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Where Will All the Swallows Go?

Kathy Renwald

Back in the day- like two months ago, when we could take drives and not feel guilty, I often went on mini tours. I love exploring, and almost anywhere you go, you bump into a story.

  This week, I felt it was safe to poke out to Caledonia. There are two stories there that I have been following for years, and a third one I was alerted to by a member of the Hamilton Nautralists’ Club.

  The story for that headline is Where Will All the Swallows Go?

  The charming Argyle Street bridge over the Grand River is going to be replaced. Built in 1927, the Ministry of Transport has deemed it too rickety to carry modern day traffic.

Swallows nest under the Argyle Bridge in Caledonia. Where will they go when the bridge is replaced? Photo:Kathy Renwald

  The concrete bridge also happens to be the home of the largest cliff swallow colony in South Western Ontario. They nest there because the rather porous concrete is hospitable to nest building.

  The new bridge will be steel. This is not a material of choice for the cliff swallows. Environmental assessment of the bridge replacement makes note of the swallows, but their fate remains unknown. Birds are under threat everywhere.

  Linked to the bridge and another Caledonia landmark is the charming and historic Toll House. Built in 1874, it was the home for the toll keeper who collected fees for boats using the Grand River for shipping goods.

The 1874 Toll House at the edge of the Grand River in Caledonia has been the subject of an expropriation tussle with the Ministry on Transportation. Photo: Kathy Renwald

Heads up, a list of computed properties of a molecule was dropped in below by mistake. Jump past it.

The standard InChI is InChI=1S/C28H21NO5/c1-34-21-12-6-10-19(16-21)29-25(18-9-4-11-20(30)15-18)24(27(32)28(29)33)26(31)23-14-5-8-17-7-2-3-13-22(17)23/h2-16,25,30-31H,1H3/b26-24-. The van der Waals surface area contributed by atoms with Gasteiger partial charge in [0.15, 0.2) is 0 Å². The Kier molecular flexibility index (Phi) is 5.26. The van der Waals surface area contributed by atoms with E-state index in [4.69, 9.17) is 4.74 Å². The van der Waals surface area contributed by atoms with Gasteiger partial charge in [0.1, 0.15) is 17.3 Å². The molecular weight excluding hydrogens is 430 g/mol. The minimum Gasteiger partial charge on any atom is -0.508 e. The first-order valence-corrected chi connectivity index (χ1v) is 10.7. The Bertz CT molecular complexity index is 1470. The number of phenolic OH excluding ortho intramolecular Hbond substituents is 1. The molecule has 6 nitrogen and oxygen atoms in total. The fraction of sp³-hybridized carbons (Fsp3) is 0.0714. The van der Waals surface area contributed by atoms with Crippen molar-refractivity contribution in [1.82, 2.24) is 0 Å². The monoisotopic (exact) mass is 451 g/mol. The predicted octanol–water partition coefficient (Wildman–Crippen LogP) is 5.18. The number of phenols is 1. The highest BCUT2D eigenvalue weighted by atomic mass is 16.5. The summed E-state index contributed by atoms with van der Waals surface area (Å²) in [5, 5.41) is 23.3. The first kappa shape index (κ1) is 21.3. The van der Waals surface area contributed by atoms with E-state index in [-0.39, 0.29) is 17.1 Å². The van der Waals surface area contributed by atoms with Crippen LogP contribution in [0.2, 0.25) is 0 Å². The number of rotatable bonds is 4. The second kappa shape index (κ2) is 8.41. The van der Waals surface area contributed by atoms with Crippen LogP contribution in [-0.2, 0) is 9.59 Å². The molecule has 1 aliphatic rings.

Three years ago I stopped and talked to the owner. She was already worried about the fate of her house.  The new bridge and traffic redesign will put traffic closer to her house. An expropriation tussle began and according to the Grand River Sachem newspaper, the house was expropriated by the Ministry of Transportation last November.  

  The Ministry has stated that provincial regulation requires them to conserve the heritage of the house. I hope that means the house is preserved as a whole, and not carved up into bits for display in a museum.

  Just steps away from the bridge and Toll House, the old Grand River Mills building has been rebuilt.

The rebuilt Caledonia Mill Photo:Kathy Renwald
The original Grand River Mills used as a backdrop for car photography
Photo:Kathy Renwald
Demolition of the old mill
Photo: Kathy Renwald

   It’s a familiar story, the old mill, charming as all get out, was in need of repair, money was short, and it came a tumbling down. The new owners built a replica, and there it sits on the Grand River. Apparently it’s going to be office space. I reached out to the owners for more details, but have not heard back.

  The old mill, built in 1857 was used for the grinding of wheat and was a long time symbol of Caledonia’s economic importance and vital link to the Grand River.

  Both Caledonia and Brantford are fascinating places to explore history because of their position on the Grand River. Go poke around and see what’s left, before it changes.

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